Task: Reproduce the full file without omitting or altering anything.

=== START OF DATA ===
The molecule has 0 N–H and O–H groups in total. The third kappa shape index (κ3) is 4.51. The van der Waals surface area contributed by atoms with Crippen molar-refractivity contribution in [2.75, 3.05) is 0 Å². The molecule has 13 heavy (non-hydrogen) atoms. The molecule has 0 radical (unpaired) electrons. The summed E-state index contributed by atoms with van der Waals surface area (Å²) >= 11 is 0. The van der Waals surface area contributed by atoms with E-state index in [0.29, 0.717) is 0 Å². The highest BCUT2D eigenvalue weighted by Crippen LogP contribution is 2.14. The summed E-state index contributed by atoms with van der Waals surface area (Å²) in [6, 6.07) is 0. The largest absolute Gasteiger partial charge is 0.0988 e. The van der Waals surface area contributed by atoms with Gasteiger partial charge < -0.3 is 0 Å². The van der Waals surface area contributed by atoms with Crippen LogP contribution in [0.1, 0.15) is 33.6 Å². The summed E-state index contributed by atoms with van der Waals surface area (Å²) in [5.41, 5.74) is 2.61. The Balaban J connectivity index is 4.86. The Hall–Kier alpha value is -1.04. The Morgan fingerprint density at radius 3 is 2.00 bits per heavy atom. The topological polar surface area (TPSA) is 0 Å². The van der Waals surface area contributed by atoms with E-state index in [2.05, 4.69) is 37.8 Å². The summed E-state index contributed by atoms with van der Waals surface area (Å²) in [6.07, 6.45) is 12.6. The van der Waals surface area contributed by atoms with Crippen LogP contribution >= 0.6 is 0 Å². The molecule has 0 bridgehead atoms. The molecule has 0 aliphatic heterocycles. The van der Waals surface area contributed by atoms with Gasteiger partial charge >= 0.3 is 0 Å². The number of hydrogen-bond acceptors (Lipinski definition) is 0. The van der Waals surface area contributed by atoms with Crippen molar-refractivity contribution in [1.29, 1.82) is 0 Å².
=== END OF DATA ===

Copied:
The molecule has 0 N–H and O–H groups in total. The third kappa shape index (κ3) is 4.51. The van der Waals surface area contributed by atoms with Crippen molar-refractivity contribution in [2.75, 3.05) is 0 Å². The molecule has 13 heavy (non-hydrogen) atoms. The molecule has 0 radical (unpaired) electrons. The summed E-state index contributed by atoms with van der Waals surface area (Å²) >= 11 is 0. The van der Waals surface area contributed by atoms with E-state index in [0.29, 0.717) is 0 Å². The highest BCUT2D eigenvalue weighted by Crippen LogP contribution is 2.14. The summed E-state index contributed by atoms with van der Waals surface area (Å²) in [6, 6.07) is 0. The largest absolute Gasteiger partial charge is 0.0988 e. The van der Waals surface area contributed by atoms with Gasteiger partial charge < -0.3 is 0 Å². The van der Waals surface area contributed by atoms with Crippen LogP contribution in [0.1, 0.15) is 33.6 Å². The summed E-state index contributed by atoms with van der Waals surface area (Å²) in [5.41, 5.74) is 2.61. The Balaban J connectivity index is 4.86. The Hall–Kier alpha value is -1.04. The Morgan fingerprint density at radius 3 is 2.00 bits per heavy atom. The topological polar surface area (TPSA) is 0 Å². The van der Waals surface area contributed by atoms with E-state index in [2.05, 4.69) is 37.8 Å². The summed E-state index contributed by atoms with van der Waals surface area (Å²) in [6.07, 6.45) is 12.6. The van der Waals surface area contributed by atoms with Crippen LogP contribution >= 0.6 is 0 Å². The molecule has 0 bridgehead atoms. The molecule has 0 aliphatic heterocycles. The van der Waals surface area contributed by atoms with Gasteiger partial charge >= 0.3 is 0 Å². The number of hydrogen-bond acceptors (Lipinski definition) is 0. The van der Waals surface area contributed by atoms with Crippen molar-refractivity contribution in [1.29, 1.82) is 0 Å².